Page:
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Reshma Saujani: Girls Who Code

Amber Xiao, Reporter

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In 1995, 37% of computer scientists were women. What about today? It’s only 24%. Year after year, these tech jobs are growing, yet our girls are being left behind. Today, only 1 in every 5 Computer Science graduates are women. Studies show that while 66% of 6-12 year old girls show an interest in computer programming, only 32% of 13-17 year old girls and 4% of college freshman show an interest in coding. Girls should be able to code just as good as boys, yet the gender gap in technology is getting worse every year.

Girls Who Code is reversing the tide. They have organizations all over the country, in all 50 states. Their founder Reshma Saujani, has given TED talks and was the first Indian American woman to run for Congress. Reshma Saujani is the author of Women Who Don’t Wait in Line: Break the Mold, Lead the Way and Girls Who Code: Learn to Code and Change the World

“Women are being left behind. And it means our economy is being left behind… on all the innovations and problems women would solve if they were socialized to be brave, instead of socialized to be perfect.” Saujani says in her 2016 TED talk.

When Saujani ran for Congress, everyone said that she was crazy, that she wasn’t going to win. And she didn’t. But that was the first time that she had done something truly brave and had not worried about being perfect. Saujani says that girls are being taught “to smile pretty, play it safe, get all A’s. Boys, on the other hand, are taught to play rough, swing high, crawl to the top of the monkey bars and then jump off head first.”

If this is true, then we need to teach our girls to be brave. In Girls Who Code, those girls not only learn how to code, they learn how to be brave.

“My friend Lev Brie, who teaches intro to Java at Columbia University, tells a story about his office hours with computer science students. When the guys are struggling with an assignment, they’ll come in and say, ‘Professor, there’s something wrong with my code.’ The girls will come in and say, ‘Professor, there’s something wrong with me.'” says Saujani.

Girls Who Code is the organization that Saujani founded and is now CEO of. Although she doesn’t code for a living, Saujani believes that coding will teach girls that failing is okay, because coding is full of fail. Sometimes, the code doesn’t work because of one little semicolon. To code what you want to code, you have to be able to fall down and stand back up again- and again- and again. Fifty times, even. This was exactly what Saujani was looking for.

“I cannot tell you how many women tell me, ‘I’m afraid to raise my hand. I’m afraid to ask a question because I don’t want to be the only one who doesn’t understand, the only one who’s struggling.'” Saujani says. Being brave solves that problem, doesn’t it?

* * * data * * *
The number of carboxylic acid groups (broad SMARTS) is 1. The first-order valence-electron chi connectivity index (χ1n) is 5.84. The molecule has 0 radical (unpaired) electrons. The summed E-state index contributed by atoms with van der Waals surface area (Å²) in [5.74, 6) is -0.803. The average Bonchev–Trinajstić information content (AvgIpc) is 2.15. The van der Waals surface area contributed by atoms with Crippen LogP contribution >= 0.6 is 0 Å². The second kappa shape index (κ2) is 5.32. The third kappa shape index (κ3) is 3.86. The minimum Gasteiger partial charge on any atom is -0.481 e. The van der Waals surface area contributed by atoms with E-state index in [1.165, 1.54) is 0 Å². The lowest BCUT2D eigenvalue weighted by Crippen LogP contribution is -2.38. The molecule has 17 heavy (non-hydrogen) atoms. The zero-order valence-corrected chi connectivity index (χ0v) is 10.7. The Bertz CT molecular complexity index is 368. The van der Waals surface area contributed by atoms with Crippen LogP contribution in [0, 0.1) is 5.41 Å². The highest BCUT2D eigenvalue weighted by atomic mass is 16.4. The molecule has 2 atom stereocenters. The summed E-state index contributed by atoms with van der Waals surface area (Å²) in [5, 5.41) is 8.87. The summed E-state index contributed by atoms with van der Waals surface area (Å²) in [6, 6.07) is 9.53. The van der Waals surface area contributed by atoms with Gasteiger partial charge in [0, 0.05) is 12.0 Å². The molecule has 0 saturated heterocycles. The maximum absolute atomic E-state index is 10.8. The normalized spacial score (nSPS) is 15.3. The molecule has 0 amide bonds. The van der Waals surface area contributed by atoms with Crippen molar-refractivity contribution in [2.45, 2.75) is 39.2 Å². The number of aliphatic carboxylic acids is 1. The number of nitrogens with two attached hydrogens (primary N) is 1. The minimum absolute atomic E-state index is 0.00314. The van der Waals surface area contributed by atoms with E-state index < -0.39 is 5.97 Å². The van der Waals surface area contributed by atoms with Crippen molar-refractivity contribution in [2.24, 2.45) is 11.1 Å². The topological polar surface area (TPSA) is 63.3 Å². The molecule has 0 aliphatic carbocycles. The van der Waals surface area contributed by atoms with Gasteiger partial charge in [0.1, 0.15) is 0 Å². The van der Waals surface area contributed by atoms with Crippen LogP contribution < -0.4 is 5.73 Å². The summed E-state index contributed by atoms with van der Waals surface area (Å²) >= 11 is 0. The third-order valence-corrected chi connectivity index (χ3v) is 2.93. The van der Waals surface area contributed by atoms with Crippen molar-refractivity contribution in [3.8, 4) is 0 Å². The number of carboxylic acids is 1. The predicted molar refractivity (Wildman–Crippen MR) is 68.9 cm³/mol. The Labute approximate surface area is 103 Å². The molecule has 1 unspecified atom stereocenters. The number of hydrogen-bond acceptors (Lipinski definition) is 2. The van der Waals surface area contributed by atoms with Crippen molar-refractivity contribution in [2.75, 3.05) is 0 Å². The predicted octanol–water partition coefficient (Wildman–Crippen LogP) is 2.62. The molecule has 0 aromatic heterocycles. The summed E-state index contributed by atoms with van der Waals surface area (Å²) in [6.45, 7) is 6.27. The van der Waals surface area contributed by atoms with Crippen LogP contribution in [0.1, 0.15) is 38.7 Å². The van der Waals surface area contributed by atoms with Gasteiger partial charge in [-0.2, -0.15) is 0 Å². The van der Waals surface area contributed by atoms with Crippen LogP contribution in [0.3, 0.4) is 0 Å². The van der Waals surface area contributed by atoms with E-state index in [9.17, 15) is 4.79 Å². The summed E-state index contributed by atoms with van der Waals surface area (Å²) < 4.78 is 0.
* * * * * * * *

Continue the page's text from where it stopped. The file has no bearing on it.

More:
Girls Who Code was founded with one mission: to close the gender gap in technology. They organize talks, clubs, and activities in all 50 states. Girls Who Code even has summer camps and after-school clubs at schools. The organization has grown until it has reached 40,000 girls this year. And they started with only 20. Girls Who Code also runs 80 summer immersion programs (summer camps) and 1,500 Clubs across the US, including ones at schools. So far, Saujani’s idea is working: 93 percent of alumnae have declared or intend to declare a major or minor in computer science.  This is a huge step onward. These girls who are majoring or minoring in computer science could lead the way in computer science in the future and blaze a path for more girls to participate. Computer science is going to be the jobs of the future. However, we need our girls to fill it in.

Last year, when my dad and I started a coding club at Canyon Vista, we sent out a form that asked the girls why they joined. 27 out of the 32 girls that responded said that they wanted to learn more about coding, even though half of them only had basic Scratch programming skills.

Current 8th grader Jasmine Li said, “I joined because I want to be a character designer, and it will be related to coding and computers.”

Some of the girls also had robotics experience, which is why they joined my club. Other than that, some girls also had big dreams of the future that had something to do with coding. Current 7th grader Cassie Smith said, “I helped build a robot for FIRST robotics and I wanted to be able to program it, which is why I joined.”

Whatever the case, whether they joined because of their own will or their parents’ will, these girls are raising the stats for women in computing, and maybe will continue to raise them.

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